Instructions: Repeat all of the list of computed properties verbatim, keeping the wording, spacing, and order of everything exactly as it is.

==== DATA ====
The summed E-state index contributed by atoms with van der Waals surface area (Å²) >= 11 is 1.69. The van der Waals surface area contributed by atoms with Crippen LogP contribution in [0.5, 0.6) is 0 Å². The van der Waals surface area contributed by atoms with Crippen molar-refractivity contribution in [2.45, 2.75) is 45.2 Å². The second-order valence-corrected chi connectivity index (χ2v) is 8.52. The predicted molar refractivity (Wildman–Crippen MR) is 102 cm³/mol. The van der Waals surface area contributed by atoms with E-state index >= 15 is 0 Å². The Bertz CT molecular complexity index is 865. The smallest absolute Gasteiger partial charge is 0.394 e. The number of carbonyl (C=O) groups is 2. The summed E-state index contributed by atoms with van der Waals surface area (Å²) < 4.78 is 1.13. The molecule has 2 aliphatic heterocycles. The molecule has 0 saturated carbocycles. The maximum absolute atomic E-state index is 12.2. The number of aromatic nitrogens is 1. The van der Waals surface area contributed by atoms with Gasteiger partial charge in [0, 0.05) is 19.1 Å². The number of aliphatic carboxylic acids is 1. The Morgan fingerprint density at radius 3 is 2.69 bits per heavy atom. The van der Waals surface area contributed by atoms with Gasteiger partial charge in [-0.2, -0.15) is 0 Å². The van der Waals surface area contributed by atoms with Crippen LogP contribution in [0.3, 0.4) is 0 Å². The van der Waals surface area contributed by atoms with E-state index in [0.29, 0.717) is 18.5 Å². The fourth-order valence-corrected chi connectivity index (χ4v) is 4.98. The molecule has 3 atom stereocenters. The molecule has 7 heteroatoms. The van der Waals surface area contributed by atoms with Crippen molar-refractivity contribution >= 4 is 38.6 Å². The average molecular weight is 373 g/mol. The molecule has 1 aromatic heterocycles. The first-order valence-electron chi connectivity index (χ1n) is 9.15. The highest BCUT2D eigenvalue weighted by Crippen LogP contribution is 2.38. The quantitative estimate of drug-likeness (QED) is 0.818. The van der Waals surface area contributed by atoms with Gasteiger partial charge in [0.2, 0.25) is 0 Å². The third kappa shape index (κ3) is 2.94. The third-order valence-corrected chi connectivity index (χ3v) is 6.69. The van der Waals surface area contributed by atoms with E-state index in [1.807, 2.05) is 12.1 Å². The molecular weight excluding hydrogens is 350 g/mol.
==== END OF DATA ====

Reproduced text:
The summed E-state index contributed by atoms with van der Waals surface area (Å²) >= 11 is 1.69. The van der Waals surface area contributed by atoms with Crippen LogP contribution in [0.5, 0.6) is 0 Å². The van der Waals surface area contributed by atoms with Crippen molar-refractivity contribution in [2.45, 2.75) is 45.2 Å². The second-order valence-corrected chi connectivity index (χ2v) is 8.52. The predicted molar refractivity (Wildman–Crippen MR) is 102 cm³/mol. The van der Waals surface area contributed by atoms with E-state index >= 15 is 0 Å². The Bertz CT molecular complexity index is 865. The smallest absolute Gasteiger partial charge is 0.394 e. The number of carbonyl (C=O) groups is 2. The summed E-state index contributed by atoms with van der Waals surface area (Å²) < 4.78 is 1.13. The molecule has 2 aliphatic heterocycles. The molecule has 0 saturated carbocycles. The maximum absolute atomic E-state index is 12.2. The number of aromatic nitrogens is 1. The van der Waals surface area contributed by atoms with Gasteiger partial charge in [0, 0.05) is 19.1 Å². The number of aliphatic carboxylic acids is 1. The Morgan fingerprint density at radius 3 is 2.69 bits per heavy atom. The van der Waals surface area contributed by atoms with Gasteiger partial charge in [-0.2, -0.15) is 0 Å². The van der Waals surface area contributed by atoms with Crippen LogP contribution in [0.3, 0.4) is 0 Å². The van der Waals surface area contributed by atoms with E-state index in [0.29, 0.717) is 18.5 Å². The fourth-order valence-corrected chi connectivity index (χ4v) is 4.98. The molecule has 3 atom stereocenters. The molecule has 7 heteroatoms. The van der Waals surface area contributed by atoms with Crippen molar-refractivity contribution >= 4 is 38.6 Å². The average molecular weight is 373 g/mol. The molecule has 1 aromatic heterocycles. The first-order valence-electron chi connectivity index (χ1n) is 9.15. The highest BCUT2D eigenvalue weighted by Crippen LogP contribution is 2.38. The quantitative estimate of drug-likeness (QED) is 0.818. The van der Waals surface area contributed by atoms with Gasteiger partial charge in [0.2, 0.25) is 0 Å². The third kappa shape index (κ3) is 2.94. The third-order valence-corrected chi connectivity index (χ3v) is 6.69. The van der Waals surface area contributed by atoms with E-state index in [1.807, 2.05) is 12.1 Å². The molecular weight excluding hydrogens is 350 g/mol.